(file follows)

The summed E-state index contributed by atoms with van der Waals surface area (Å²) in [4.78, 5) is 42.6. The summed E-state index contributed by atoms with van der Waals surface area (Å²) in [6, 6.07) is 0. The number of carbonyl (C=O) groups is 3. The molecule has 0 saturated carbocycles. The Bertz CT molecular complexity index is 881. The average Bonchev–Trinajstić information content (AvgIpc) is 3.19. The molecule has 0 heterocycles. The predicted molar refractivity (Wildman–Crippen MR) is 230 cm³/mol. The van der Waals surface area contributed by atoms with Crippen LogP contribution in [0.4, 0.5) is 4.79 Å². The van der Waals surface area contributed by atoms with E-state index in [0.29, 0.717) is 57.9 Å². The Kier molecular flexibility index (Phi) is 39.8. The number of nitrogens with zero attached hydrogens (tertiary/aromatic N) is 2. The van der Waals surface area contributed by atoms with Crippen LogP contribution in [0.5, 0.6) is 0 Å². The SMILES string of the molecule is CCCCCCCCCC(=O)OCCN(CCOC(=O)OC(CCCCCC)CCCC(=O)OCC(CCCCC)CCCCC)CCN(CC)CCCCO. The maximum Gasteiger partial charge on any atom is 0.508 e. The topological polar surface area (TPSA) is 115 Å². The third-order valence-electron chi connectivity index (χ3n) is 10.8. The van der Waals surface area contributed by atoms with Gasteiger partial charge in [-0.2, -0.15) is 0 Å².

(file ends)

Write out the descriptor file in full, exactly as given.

The summed E-state index contributed by atoms with van der Waals surface area (Å²) in [4.78, 5) is 42.6. The summed E-state index contributed by atoms with van der Waals surface area (Å²) in [6, 6.07) is 0. The number of carbonyl (C=O) groups is 3. The molecule has 0 saturated carbocycles. The Bertz CT molecular complexity index is 881. The average Bonchev–Trinajstić information content (AvgIpc) is 3.19. The molecule has 0 heterocycles. The predicted molar refractivity (Wildman–Crippen MR) is 230 cm³/mol. The van der Waals surface area contributed by atoms with Crippen LogP contribution in [0.4, 0.5) is 4.79 Å². The van der Waals surface area contributed by atoms with E-state index in [0.29, 0.717) is 57.9 Å². The Kier molecular flexibility index (Phi) is 39.8. The number of nitrogens with zero attached hydrogens (tertiary/aromatic N) is 2. The van der Waals surface area contributed by atoms with Crippen LogP contribution in [0.5, 0.6) is 0 Å². The SMILES string of the molecule is CCCCCCCCCC(=O)OCCN(CCOC(=O)OC(CCCCCC)CCCC(=O)OCC(CCCCC)CCCCC)CCN(CC)CCCCO. The maximum Gasteiger partial charge on any atom is 0.508 e. The topological polar surface area (TPSA) is 115 Å². The third-order valence-electron chi connectivity index (χ3n) is 10.8. The van der Waals surface area contributed by atoms with Gasteiger partial charge in [-0.2, -0.15) is 0 Å².